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Costs mount as NASA responds to October data breach


The fallout from the theft of a NASA laptop bearing personal information on 10,000 current and former agency employees could cost taxpayers nearly $960,000, according to the space agency’s inspector general.

On Oct. 31, an unencrypted machine was taken from the vehicle of a female NASA headquarters employee. The breach -- the fourth serious laptop theft since March 2011 -- prompted immediate action to encrypt the hard drives of all agency laptops by Dec. 21.

Credit-monitoring expenses for the personnel affected could total as much as $700,000. The machine stored hundreds of records containing Social Security numbers and other sensitive information. As a result of the incident, NASA bumped up the deadline for a long-delayed encryption plan from March 2013 to December at a cost of $259,000.

But NASA’s watchdog doubts the agency will hit the new due date because officials don’t know how many laptops the agency owns. In addition, technical difficulties that disrupted earlier encryption efforts remain.

“In our judgment, it is extremely unlikely that the agency will meet its December goal primarily because the agency does not have a full account of the number of [NASA] laptops in its possession. Without knowing the full universe of laptops that require encryption, the agency cannot be sure that all of its laptops are protected with whole-disk encryption software,” meaning software that renders hard-drives unreadable, NASA IG Paul Martin wrote in a new report.

The “special review” did not include a written response from NASA officials.

On Tuesday, NASA officials said they might miss the due date, but not by much. “While NASA may not make its self-imposed deadline of Dec. 21 for encrypting all laptop computers (missing it by just a few working days), the agency has been working overtime to achieve this goal, encrypting more than 32,000 laptops, 3,000 just last week,” NASA spokesman Michael Braukus said in an email.

Ames Research Center just imposed even stricter security rules because two more laptops, both unencrypted, were stolen within 10 days after headquarters announced the new encryption policy, according to Martin. Employees there are now prohibited from taking any laptop off the Ames campus that is unencrypted, and they are required to hand in any unencrypted laptops at home or elsewhere.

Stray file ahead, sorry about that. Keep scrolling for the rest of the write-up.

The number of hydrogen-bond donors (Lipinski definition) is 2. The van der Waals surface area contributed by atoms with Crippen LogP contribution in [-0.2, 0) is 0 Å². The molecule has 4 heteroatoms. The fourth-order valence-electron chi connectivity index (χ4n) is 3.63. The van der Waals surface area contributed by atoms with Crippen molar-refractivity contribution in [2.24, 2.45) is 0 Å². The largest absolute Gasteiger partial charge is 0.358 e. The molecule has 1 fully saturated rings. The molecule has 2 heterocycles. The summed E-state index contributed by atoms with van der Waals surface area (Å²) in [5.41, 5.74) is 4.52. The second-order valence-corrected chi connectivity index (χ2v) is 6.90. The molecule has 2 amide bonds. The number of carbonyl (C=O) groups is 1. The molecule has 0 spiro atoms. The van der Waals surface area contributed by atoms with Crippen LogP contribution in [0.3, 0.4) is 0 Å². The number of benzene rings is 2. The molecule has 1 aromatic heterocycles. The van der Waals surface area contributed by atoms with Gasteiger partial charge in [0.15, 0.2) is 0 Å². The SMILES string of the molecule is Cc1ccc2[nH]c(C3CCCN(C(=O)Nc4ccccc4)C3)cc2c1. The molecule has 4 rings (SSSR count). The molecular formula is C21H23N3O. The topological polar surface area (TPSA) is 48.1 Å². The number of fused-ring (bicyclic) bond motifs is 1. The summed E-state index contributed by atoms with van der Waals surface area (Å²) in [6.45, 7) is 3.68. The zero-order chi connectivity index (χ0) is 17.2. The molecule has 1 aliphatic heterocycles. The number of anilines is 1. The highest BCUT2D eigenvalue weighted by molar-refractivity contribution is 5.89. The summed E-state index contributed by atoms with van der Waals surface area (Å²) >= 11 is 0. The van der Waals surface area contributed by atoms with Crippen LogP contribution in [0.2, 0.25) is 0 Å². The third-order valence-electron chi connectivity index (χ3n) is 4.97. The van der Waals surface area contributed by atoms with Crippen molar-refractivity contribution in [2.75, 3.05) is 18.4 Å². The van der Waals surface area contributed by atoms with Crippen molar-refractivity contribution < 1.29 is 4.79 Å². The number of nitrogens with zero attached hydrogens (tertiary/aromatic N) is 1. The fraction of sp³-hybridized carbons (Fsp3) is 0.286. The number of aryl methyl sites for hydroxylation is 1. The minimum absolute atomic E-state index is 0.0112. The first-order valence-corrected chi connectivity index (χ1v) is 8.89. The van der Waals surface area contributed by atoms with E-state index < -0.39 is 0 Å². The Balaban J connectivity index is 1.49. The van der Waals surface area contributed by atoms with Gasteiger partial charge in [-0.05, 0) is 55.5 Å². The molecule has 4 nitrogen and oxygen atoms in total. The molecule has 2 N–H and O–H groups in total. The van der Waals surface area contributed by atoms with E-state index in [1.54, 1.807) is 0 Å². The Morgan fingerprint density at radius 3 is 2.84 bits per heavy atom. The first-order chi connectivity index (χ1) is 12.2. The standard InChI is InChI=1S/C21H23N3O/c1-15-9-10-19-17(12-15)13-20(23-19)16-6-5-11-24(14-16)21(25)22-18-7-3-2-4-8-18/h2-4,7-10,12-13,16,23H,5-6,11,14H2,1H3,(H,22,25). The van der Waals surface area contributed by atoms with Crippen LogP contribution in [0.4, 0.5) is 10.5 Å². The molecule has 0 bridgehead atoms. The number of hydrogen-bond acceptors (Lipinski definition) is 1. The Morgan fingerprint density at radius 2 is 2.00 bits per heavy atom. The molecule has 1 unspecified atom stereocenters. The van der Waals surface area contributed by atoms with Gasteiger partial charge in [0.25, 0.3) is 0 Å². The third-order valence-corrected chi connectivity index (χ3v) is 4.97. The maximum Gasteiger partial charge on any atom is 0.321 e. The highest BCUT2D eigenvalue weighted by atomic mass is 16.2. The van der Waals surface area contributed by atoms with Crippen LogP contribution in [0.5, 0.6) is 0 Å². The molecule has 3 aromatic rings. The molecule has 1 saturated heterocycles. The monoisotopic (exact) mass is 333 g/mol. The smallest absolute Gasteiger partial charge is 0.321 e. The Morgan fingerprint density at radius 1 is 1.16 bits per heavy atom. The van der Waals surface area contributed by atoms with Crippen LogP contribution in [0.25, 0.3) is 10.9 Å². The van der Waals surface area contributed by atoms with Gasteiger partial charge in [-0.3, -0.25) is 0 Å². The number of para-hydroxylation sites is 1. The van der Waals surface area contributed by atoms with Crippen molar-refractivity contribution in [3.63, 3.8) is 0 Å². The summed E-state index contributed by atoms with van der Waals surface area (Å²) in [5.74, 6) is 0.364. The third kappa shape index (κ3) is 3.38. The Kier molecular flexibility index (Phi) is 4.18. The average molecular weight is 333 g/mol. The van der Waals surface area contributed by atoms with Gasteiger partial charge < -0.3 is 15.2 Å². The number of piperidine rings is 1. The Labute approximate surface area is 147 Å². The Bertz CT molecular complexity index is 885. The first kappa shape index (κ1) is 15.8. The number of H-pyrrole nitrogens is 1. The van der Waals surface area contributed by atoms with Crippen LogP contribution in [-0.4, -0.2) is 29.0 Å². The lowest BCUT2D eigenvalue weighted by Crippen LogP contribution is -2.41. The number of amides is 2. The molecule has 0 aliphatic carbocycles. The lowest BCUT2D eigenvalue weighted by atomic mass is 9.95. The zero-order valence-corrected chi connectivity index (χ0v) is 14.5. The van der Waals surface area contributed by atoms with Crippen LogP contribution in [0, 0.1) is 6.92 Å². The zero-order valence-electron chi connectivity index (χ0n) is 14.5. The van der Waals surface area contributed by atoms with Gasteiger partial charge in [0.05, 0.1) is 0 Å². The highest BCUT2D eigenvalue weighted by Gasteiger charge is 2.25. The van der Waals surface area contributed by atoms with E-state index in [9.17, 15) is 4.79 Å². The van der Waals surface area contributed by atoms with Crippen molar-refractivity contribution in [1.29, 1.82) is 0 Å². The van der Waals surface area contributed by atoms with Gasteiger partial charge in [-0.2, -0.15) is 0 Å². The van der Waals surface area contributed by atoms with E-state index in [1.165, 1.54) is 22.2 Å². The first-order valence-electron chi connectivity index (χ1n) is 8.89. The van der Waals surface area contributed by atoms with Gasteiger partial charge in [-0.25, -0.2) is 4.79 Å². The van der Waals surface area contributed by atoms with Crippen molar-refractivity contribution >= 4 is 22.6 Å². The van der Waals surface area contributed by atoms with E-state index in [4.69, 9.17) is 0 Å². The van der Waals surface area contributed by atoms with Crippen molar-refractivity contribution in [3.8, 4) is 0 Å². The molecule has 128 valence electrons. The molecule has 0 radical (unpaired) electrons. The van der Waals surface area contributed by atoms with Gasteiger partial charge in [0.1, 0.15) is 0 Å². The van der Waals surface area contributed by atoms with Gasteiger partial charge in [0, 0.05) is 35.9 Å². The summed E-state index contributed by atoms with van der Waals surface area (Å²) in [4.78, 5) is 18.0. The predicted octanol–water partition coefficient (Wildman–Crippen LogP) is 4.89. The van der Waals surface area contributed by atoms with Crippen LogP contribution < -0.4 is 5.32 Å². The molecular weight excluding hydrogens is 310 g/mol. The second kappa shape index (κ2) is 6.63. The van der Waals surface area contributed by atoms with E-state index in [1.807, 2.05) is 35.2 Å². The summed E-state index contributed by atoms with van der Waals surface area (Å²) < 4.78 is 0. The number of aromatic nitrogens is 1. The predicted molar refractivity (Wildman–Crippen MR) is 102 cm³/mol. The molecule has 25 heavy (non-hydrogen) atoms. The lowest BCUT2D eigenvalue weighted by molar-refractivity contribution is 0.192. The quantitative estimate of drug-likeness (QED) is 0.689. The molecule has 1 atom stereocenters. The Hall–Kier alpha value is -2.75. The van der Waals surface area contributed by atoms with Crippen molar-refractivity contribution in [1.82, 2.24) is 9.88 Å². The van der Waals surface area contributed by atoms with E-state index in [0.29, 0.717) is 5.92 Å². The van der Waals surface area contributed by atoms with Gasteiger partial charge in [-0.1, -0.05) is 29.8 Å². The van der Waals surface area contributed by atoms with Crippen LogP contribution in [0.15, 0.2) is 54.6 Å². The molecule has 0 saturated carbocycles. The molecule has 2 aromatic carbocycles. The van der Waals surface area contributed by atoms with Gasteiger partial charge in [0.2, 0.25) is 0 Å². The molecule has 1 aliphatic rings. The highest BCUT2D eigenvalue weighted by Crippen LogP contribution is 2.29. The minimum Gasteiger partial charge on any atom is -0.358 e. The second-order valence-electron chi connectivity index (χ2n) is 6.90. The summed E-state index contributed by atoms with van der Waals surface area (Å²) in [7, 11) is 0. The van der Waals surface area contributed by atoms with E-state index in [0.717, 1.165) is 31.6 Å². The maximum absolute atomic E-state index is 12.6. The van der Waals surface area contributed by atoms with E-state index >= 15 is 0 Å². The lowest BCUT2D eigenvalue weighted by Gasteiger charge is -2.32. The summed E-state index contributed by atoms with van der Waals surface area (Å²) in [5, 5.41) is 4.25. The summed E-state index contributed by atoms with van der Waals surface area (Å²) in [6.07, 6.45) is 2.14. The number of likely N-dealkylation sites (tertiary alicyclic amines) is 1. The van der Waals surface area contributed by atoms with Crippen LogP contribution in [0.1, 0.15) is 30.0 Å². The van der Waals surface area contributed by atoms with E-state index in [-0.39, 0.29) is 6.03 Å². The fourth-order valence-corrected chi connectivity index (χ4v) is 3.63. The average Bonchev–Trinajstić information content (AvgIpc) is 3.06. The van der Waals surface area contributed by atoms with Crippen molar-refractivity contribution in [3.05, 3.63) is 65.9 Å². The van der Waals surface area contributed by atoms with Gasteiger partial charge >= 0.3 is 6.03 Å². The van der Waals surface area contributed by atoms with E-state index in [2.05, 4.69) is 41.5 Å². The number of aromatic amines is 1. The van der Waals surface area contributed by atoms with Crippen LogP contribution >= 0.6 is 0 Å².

As of Dec. 7, NASA was tracking the encryption status of more than 34,000 laptops total, Martin wrote.

Past instances of major data breaches include a laptop containing International Space Station commands stolen in March 2011 from the car of a Johnson Space Center employee. In March 2012, a portable computer, access badge, and a token used to remotely access the agency’s network were nabbed from a car parked in the driveway of a Kennedy Space Center employee. That laptop held the names, Social Security numbers, and other personal information for 2,400 NASA civil servants, as well as two sensitive program files. In addition, an unencrypted laptop containing sensitive information technology security information was grabbed in November 2011 from the vehicle of an Ames employee.

Under a December 2010 contract for laptop equipment and services, NASA and HP were supposed to encrypt all new machines by Nov. 1, 2011. Because of a contract protest, software compatibility issues, difficulty connecting the software remotely, and employees’ reluctance to begin the lengthy installation process, the deadline was pushed back to March 2013. Only ill-defined “critical users” were prioritized for installation by Nov. 16, 2012, according to the report. “For this reason, the headquarters employee whose computer was stolen on Oct. 31 was not identified as a critical user and her laptop was not encrypted as part of the [software] rollout to critical users,” Martin wrote.

Casting more doubt on the Dec. 21 deadline is the fact that the departmentwide chief information officer traditionally is powerless to enforce security dictates at NASA divisions, Martin said. “Although federal law and NASA policy designate the headquarters-based CIO as the official responsible for developing IT security policies and implementing an agencywide IT security program,” auditors continue to find that the CIO has “limited ability” to order that NASA directorates follow mandatory security programs, he wrote.

Braukus said that NASA appreciates the inspector general’s assessment and takes information security very seriously. He stressed that the agency has expedited its commitment to hardening all agency laptops, “encrypting more than 11,000 agency laptops in just the last few weeks.”

Scientists under contract to NASA’s Jet Propulsion Laboratory, who already are incensed over compulsory medical-stability background checks, have called on Congress to investigate the latest breach. Some of the compromised data, they claim, includes material gathered by background investigators.

On Nov. 28, lab employees requested lawmakers probe NASA’s two-week delay in notifying staff that their data was compromised and they were at risk of identity theft. Headquarters alerted personnel through a Nov. 13 memo.

“It is outrageous that low risk employees have to needlessly reveal highly personal information. To add insult to injury, NASA recklessly allows repeated releases of this private information. This is a scandal and a shame,” Dan Stormer, attorney for the lab employees, said in a statement. Stormer argued a pending Supreme Court case related to the allegedly invasive background checks.

On Tuesday, Braukus responded that, as U.S. citizens, the lab employees are entitled to ask their congressional representatives for assistance.


This story has been updated to add comments from NASA officials. 

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